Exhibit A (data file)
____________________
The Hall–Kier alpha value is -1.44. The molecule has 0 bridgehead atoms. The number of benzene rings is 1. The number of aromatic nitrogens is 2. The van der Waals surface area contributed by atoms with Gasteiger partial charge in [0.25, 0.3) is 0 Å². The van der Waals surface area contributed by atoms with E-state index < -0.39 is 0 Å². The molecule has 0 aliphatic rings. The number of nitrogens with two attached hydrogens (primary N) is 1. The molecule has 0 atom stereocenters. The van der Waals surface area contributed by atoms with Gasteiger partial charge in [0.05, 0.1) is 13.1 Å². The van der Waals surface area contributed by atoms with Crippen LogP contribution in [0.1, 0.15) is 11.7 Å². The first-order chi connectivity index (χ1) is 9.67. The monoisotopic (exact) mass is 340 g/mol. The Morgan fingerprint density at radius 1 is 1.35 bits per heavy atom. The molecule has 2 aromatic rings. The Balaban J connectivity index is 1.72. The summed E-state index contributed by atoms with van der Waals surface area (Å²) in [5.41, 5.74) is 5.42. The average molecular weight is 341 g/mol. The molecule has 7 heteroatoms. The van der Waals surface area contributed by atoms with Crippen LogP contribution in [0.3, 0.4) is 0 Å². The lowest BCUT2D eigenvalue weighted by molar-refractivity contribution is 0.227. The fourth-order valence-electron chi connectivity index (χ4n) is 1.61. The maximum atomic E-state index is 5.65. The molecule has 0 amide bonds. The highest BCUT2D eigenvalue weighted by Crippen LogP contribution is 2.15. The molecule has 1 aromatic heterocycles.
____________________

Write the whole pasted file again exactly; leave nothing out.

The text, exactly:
The Hall–Kier alpha value is -1.44. The molecule has 0 bridgehead atoms. The number of benzene rings is 1. The number of aromatic nitrogens is 2. The van der Waals surface area contributed by atoms with Gasteiger partial charge in [0.25, 0.3) is 0 Å². The van der Waals surface area contributed by atoms with E-state index < -0.39 is 0 Å². The molecule has 0 aliphatic rings. The number of nitrogens with two attached hydrogens (primary N) is 1. The molecule has 0 atom stereocenters. The van der Waals surface area contributed by atoms with Gasteiger partial charge in [0.05, 0.1) is 13.1 Å². The van der Waals surface area contributed by atoms with Crippen LogP contribution in [0.1, 0.15) is 11.7 Å². The first-order chi connectivity index (χ1) is 9.67. The monoisotopic (exact) mass is 340 g/mol. The Morgan fingerprint density at radius 1 is 1.35 bits per heavy atom. The molecule has 2 aromatic rings. The Balaban J connectivity index is 1.72. The summed E-state index contributed by atoms with van der Waals surface area (Å²) in [5.41, 5.74) is 5.42. The average molecular weight is 341 g/mol. The molecule has 7 heteroatoms. The van der Waals surface area contributed by atoms with Crippen LogP contribution in [0.3, 0.4) is 0 Å². The lowest BCUT2D eigenvalue weighted by molar-refractivity contribution is 0.227. The fourth-order valence-electron chi connectivity index (χ4n) is 1.61. The maximum atomic E-state index is 5.65. The molecule has 0 amide bonds. The highest BCUT2D eigenvalue weighted by Crippen LogP contribution is 2.15. The molecule has 1 aromatic heterocycles.